Clifford Isaac Addams
Born in Woodbury, New Jersey, Clifford Isaac Addams was a tonalist known for his prints, etchings, watercolors, and oil paintings. Addams first studied architecture before winning the prestigious Cresson Traveling scholarship from the Pennsylvania Academy of Fine Arts at age 23, which led him to study in Paris. In Paris, he discovered the atelier of James Abbott McNeill Whistler (1834–1903), known as the Académie Carmen, and married artist Inez Bates, who was a teacher there, and later, in charge of the school. Both he and Bates were such devoted apprentices of Whistler that Whistler became the godfather to their first child. In Paris, Addams likely became acquainted with other American painters like Robert Henri (1865–1929) and his circle. His work was included in the 1901 exhibition of the International Society of Sculptors, Painters, and Gravers in London. After traveling in Venice and making prints between 1913 and 1914, Addams returned to London; during World War I, he enlisted in the Royal Navy and made drawings and pastels based on life aboard ship. During his time abroad, his work continued to be exhibited in the United States: at the 1906 Albright-Knox Gallery Annual, and by 1910, he was regularly exhibiting at National Academy of Design and Pennsylvania Academy of the Fine Arts. Forty-six of his etchings were included in the Panama-Pacific International Exposition of 1915 in San Francisco, one of which was awarded a bronze medal, and seven etchings were shown at the Art Institute of Chicago in 1917, where he won the Frank Logan Prize. Among these etchings were scenes of New York and Philadelphia.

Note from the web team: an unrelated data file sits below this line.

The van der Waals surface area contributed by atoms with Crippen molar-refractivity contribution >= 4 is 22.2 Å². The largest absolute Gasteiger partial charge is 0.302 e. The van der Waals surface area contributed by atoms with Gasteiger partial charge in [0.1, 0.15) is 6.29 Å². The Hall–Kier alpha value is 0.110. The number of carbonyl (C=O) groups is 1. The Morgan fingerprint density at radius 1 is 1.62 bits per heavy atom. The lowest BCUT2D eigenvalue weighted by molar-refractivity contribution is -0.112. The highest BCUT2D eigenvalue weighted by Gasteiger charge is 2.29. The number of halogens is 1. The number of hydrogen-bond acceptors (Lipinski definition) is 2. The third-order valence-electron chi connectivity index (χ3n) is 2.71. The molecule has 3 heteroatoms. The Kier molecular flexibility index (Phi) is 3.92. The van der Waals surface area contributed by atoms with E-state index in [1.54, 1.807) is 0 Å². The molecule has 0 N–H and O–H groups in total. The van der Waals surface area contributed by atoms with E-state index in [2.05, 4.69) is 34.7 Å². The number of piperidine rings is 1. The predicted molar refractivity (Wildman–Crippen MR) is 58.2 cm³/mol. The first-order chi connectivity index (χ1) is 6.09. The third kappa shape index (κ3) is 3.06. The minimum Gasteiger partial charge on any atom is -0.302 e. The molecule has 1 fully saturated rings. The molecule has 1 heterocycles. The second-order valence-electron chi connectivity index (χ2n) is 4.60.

Returning to the United States in 1920, settling in Washington Square, New York City, Addams’s work was further recognized with prizes and by critics, resulting in a one-man show in 1923 at the Baltimore Museum of Art. In the mid-1920s, he concentrated on views of New York, emphasizing both architecture and urban dwellers, with a more mature style that combined his Whistlerian influences with an expressive brushwork that aligned him with the urban realists. An exhibition reviewer in 1923 noted “Addams has an extraordinary personal viewpoint. His work is a strange mixture of the most subtle nuances of color with a violent dramatic massing of light and dark.” By 1929, he was exhibiting regularly at the Society of Independent Artists, a progressive group of artists, rather than the National Academy. In addition to the aforementioned institutions, Addams exhibited at the Corcoran Gallery of Art, and was a member of the Society of American Etchers and both the Chicago and Philadelphia societies of etchers. His work is included in the collections of the Pennsylvania Academy of the Fine Arts, the Art Institute of Chicago, and the Smithsonian American Art Museum, among others.